Reset A A Font size: Print

United States Court of Appeals,Fifth Circuit.

Peter J. PASKE, Jr., Plaintiff–Appellant v. Joel FITZGERALD, Individually and in his Capacity as Chief of Police of the City of Missouri, Texas; The City of Missouri City, Texas, Defendants–Appellees.

No. 14–20292.

Decided: May 04, 2015

Before DAVIS, JONES, and CLEMENT, Circuit Judges. Margaret A. Harris, Butler & Harris, Houston, TX, for Plaintiff–Appellant. William S. Helfand, Norman Ray Giles, Chamberlain, Hrdlicka, White, Williams & Aughtry, Houston, TX, for Defendants–Appellees.

Plaintiff-appellant Peter J. Paske (“Paske”) appeals the district court's grant of summary judgment to defendants-appellees Joel Fitzgerald (“Fitzgerald”) and the City of Missouri City, Texas (the “City”) (collectively, the “Government”). For the reasons explained below, we AFFIRM the judgment of the district court.

Facts and Proceedings

Paske served as a sergeant in the Missouri City Police Department (the “Department”). Paske is white. In 2009 the City hired Fitzgerald to serve as chief of police. Fitzgerald is black. After Fitzgerald's arrival, two captain positions became available. Paske interviewed for the positions, but Fitzgerald chose two other candidates. As relevant here, Fitzgerald hired Geneane Merritt (“Merritt”) to fill one of the positions. Merritt is black. Paske and Merritt had various run-ins over the next two years. See Paske v. Fitzgerald, No. H–12–2915, 2014 WL 1366552, at *1 (S.D.Tex. Apr.7, 2014). This growing tension came to a head over events that occurred in July 2011.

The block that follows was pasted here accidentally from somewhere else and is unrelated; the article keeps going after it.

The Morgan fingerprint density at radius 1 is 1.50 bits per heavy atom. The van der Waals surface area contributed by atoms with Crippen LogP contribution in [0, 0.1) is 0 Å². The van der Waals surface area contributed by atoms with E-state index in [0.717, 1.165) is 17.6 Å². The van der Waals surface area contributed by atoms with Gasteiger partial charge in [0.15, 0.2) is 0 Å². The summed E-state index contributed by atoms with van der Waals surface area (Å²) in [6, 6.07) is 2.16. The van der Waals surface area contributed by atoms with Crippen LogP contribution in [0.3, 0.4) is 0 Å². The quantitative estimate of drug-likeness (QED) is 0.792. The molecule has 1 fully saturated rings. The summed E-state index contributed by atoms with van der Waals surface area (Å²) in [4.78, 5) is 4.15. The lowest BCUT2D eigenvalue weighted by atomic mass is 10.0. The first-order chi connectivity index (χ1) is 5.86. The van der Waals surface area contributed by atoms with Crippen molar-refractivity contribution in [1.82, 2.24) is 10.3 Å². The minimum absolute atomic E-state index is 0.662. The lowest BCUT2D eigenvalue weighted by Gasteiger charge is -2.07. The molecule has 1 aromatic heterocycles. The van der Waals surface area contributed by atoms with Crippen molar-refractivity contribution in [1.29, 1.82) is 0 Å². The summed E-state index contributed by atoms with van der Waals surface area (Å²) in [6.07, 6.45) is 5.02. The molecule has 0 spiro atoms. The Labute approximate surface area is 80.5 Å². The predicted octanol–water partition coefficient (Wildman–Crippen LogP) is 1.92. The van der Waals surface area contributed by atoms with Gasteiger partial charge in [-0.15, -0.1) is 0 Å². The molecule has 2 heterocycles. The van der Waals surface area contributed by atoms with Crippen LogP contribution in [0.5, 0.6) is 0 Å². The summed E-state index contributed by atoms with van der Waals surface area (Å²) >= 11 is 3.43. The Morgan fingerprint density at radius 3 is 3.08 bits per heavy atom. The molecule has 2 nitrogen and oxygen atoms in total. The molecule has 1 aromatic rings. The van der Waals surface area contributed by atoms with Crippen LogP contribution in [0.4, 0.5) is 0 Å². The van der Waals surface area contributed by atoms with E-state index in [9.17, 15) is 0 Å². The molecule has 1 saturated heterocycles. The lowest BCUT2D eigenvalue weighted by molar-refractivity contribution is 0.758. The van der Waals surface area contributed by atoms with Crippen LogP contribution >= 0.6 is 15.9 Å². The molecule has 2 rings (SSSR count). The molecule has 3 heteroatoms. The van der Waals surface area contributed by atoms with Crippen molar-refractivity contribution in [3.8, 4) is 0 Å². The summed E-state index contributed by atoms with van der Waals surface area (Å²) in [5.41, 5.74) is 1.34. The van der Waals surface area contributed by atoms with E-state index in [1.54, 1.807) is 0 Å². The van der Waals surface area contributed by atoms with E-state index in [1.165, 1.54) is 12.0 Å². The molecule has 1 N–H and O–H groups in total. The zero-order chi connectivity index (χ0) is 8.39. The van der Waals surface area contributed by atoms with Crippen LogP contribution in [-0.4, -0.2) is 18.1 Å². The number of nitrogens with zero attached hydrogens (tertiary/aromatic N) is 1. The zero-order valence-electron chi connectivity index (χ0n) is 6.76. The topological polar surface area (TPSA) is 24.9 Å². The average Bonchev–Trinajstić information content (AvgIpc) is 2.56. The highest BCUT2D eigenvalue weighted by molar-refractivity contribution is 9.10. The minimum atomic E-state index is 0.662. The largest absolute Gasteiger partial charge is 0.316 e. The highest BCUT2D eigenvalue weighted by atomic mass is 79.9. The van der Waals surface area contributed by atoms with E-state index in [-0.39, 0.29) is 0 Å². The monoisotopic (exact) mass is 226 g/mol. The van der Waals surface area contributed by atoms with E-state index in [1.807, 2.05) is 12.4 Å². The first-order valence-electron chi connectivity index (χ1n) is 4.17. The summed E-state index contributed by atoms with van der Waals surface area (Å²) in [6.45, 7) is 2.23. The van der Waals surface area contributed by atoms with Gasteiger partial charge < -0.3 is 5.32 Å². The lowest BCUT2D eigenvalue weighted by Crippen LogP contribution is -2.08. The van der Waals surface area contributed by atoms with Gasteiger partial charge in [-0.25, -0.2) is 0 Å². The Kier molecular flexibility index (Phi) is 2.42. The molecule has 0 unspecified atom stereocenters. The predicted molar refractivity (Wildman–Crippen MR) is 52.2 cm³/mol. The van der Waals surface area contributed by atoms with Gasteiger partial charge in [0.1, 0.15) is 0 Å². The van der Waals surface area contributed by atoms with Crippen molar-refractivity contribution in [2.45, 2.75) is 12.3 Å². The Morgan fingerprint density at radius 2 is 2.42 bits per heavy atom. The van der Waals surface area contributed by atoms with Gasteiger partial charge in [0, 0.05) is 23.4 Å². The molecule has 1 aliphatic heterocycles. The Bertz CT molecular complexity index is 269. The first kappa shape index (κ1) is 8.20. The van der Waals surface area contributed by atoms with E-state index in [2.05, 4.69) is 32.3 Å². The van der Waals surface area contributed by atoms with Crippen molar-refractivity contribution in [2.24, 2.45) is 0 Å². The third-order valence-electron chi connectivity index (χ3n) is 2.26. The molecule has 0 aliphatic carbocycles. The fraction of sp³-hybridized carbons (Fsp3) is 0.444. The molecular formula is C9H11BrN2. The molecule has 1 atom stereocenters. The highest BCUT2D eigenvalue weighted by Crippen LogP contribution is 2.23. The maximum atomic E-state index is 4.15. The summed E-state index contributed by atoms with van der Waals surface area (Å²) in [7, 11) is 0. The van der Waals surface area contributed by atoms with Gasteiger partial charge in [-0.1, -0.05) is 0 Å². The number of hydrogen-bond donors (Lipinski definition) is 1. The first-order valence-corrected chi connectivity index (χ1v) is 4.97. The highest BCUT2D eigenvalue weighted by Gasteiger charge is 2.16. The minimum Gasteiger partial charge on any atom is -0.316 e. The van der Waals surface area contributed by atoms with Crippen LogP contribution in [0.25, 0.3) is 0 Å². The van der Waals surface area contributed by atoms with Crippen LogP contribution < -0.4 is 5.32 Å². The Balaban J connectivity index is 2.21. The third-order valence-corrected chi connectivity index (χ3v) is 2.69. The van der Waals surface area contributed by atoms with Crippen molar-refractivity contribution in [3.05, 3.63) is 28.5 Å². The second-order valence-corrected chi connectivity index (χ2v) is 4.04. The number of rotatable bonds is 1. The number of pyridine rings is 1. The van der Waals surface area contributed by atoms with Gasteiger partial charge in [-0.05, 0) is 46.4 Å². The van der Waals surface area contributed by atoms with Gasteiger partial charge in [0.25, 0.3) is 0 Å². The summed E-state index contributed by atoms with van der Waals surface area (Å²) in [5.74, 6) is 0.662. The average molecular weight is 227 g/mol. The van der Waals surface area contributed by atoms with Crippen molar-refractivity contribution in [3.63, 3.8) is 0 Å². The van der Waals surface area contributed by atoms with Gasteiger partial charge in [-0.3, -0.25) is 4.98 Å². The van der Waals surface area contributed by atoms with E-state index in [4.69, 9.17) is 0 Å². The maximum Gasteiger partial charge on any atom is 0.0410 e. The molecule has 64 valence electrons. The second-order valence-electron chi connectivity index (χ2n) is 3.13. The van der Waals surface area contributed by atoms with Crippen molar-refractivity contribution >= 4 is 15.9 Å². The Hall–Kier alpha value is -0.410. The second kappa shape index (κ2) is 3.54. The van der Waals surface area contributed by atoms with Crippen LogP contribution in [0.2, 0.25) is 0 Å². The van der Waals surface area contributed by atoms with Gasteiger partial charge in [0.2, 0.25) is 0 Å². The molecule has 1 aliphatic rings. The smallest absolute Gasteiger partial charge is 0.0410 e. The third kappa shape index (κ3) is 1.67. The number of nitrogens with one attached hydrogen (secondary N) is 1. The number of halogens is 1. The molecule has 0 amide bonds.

On July 11, 2011, Merritt sent an e-mail to Fitzgerald requesting funeral leave so that she could attend her grandmother's funeral in Philadelphia. She told Fitzgerald that “the Funeral [was] going to be on Friday, July 15, 2011,” and that she was “hoping to leave to travel on Wednesday, July 13, 2011.” The Department approved her request. On July 14, officers observed Merritt's city-issued car being driven around town. The Department dispatched two officers to Merritt's house to investigate. Merritt's mother answered the door. She told the officers that Merritt's daughter had taken Merritt to the airport earlier in the day, and that Merritt “was in Philadelphia for [the] funeral.” The officers asked Merritt's mother for the keys to the city-issued car so they could return it to the Department. The officers were waiting at the door while Merritt's mother purported to search for the keys when Merritt herself appeared. The officers questioned Merritt about her mother's false statements. Merritt responded that “there [were] a lot of kids in the house and she must have got[ten] confused.” The next day, July 15, Fitzgerald e-mailed the city manager, informing him that “there [was] some question whether [Merritt] misled us regarding a request for time off.” Fitzgerald promised that the issue would be “thoroughly investigated.”

The “thorough investigation” promised by Fitzgerald turned out to be nothing more than a generous interpretation of the Department's funeral leave policy. At the time, the policy stated that City officials could “grant a regular, full-time employee paid emergency leave in the event of a death within the employee's immediate family or household,” and that “[n]ormally, a one to three day absence should be sufficient depending upon individual circumstances, such as location of the funeral and closeness of the relationship.” Fitzgerald testified that, because “it wasn't specified” in the policy “that [Merritt] had to leave town,” he determined that she had not violated the policy. Assistant Chief Keith Jemison (“Jemison”) admitted that “[t]here was no formal investigation,” while Fitzgerald confessed he never investigated whether Merritt had meant to mislead him. It appears from the record that Merritt never traveled to Philadelphia.